Will the “Big Six” Become the Future of Bowl Games?

The announcement of playoffs beginning in 2014 gives a sense of what's to come, but still leaves a lot of questions unanswered. The semifinals will happen at bowl games, including the four current BCS bowls and two that are as yet to be determined. The championship final will go out to bid, presumably like a Super Bowl. That should pretty clearly create a top-tier of bowls. Few, if any, teams will be able to consistenly earn playoff bids. So a bid to one of these "major" bowls, will probably be considered a worthwhile standard of achievement for those that just can't quite make it to the playoffs.

 

Which Ones

We know that the Rose, Orange, Sugar, and Fiesta will be among the top four bowls. The Cotton would probably be a strong contender as well. The sixth bowl might be the biggest question. The Capital One Bowl currently has the largest payout. The Chick-Fil-A bowl has the benefit of offering something slightly different regionally (i.e. it doesn't take place in the same state as any of the other major bowls). Hard to say if there could be any other real contenders.

 

The Others

Bowl games left out of the mix probably lose that much more interest and credibility with fans. Already the economics have become questionnable for the smaller bowls. Teams often lose money by attending. Some of the talk about raising the number of minimum wins that a team needs in order to be eligible for a bowl bid from 6 to 7, while seemingly a plea for more deserving teams to be selected, also spares teams that lose the most money on these games from having to participate. It seems more than a bit incongruous for a coach to be fired for underperformance despite taking his team to a bowl. It's hardly an acheivement that fires up the alumni anymore. It's not hard to imagine these non-playoff bowls becoming increasingly marginalized if not disappearing altogether.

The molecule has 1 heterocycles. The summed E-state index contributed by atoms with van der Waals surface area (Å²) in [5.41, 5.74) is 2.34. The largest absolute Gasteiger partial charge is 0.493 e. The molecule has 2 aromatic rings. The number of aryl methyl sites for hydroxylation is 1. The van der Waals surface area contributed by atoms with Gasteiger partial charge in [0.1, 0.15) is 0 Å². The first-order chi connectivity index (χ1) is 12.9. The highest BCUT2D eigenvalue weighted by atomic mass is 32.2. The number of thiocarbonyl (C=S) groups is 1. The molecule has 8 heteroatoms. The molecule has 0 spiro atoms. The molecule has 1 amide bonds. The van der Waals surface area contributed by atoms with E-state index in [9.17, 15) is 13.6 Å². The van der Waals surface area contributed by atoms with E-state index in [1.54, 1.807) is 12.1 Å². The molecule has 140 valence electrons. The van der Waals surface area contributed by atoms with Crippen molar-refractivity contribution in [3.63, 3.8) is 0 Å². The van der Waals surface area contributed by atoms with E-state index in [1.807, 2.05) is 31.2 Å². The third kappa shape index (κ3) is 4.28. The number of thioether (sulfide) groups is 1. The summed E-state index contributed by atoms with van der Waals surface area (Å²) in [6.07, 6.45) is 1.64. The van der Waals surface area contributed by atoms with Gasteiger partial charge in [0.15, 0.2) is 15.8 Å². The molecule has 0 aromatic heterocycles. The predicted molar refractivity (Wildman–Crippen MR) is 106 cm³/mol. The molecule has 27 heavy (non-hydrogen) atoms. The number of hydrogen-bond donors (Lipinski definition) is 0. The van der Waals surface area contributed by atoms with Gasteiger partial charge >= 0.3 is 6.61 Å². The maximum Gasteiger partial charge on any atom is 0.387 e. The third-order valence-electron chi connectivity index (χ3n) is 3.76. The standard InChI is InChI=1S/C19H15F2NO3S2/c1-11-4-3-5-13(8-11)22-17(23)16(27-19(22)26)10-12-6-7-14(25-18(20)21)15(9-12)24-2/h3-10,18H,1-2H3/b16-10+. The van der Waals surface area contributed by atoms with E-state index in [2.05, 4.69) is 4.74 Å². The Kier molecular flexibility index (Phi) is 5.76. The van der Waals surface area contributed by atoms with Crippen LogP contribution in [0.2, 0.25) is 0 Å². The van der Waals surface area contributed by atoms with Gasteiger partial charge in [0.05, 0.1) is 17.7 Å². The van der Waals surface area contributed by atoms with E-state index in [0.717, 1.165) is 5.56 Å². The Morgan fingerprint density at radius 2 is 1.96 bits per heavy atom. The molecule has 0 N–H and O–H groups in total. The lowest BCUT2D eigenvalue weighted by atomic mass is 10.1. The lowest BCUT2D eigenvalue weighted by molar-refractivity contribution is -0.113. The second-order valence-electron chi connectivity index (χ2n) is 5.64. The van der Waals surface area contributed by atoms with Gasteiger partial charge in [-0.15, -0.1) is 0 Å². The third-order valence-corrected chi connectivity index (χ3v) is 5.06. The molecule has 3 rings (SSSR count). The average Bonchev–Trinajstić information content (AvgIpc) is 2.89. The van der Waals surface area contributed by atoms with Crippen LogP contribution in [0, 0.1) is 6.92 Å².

A Worthy Goal

Certainly teams might write "playoff bid" at the top of their list of goals each season. But it's not the kind of thing that many teams will be able to acheive with much consistency. Tom Osborne managed to end the regular season ranked in the top four just eight times in 25 seasons. By contrast, his teams were among the top dozen teams at the end of the regular season 23 times. Bo Pelini has yet to head into bowl selection as a top twelve team, but he's been in the ballpark. And he's among a small number of coaches to win nine games or more in each of the last four seasons.

The reasons to preserve bowl games might have more to do with tradition and recruiting (i.e. an attractive reward for the players) than any true clamoring by fans. Until a broader playoff field of eight, twelve, or sixteen teams becomes the norm (which seems inevitable), it's nice that there will still be a postseason that can be inclusive of the good but perhaps not great teams. A "Big Six" bid can continue to convey a certain amount of prestige and bragging rights, even if it can mean that your team was not a true playoff contender. In the meantime, we'll probably still have a few more years of the TicketCity Bowl and the Famous Idaho Potato Bowl on our TV's.

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Comments 2 comments so far

What is the likelihood that teams start declining lesser bowl invites to avoid ending the year in the negative?  Many bowl trips cost more than they bring in to departments.

Get rid of the ticket requirements, let the free market determine if the bowl is necessary.  These vulture 3rd party businessmen parasites taking money away from colleges and universities who need it rile me up to no end.  2 or 3 weeks of work for 600K slush fund salaries for the bowl director at the expense of the school.  The graft between the bowl directors and the AD as well as the school administrators needs to be public and transparent.

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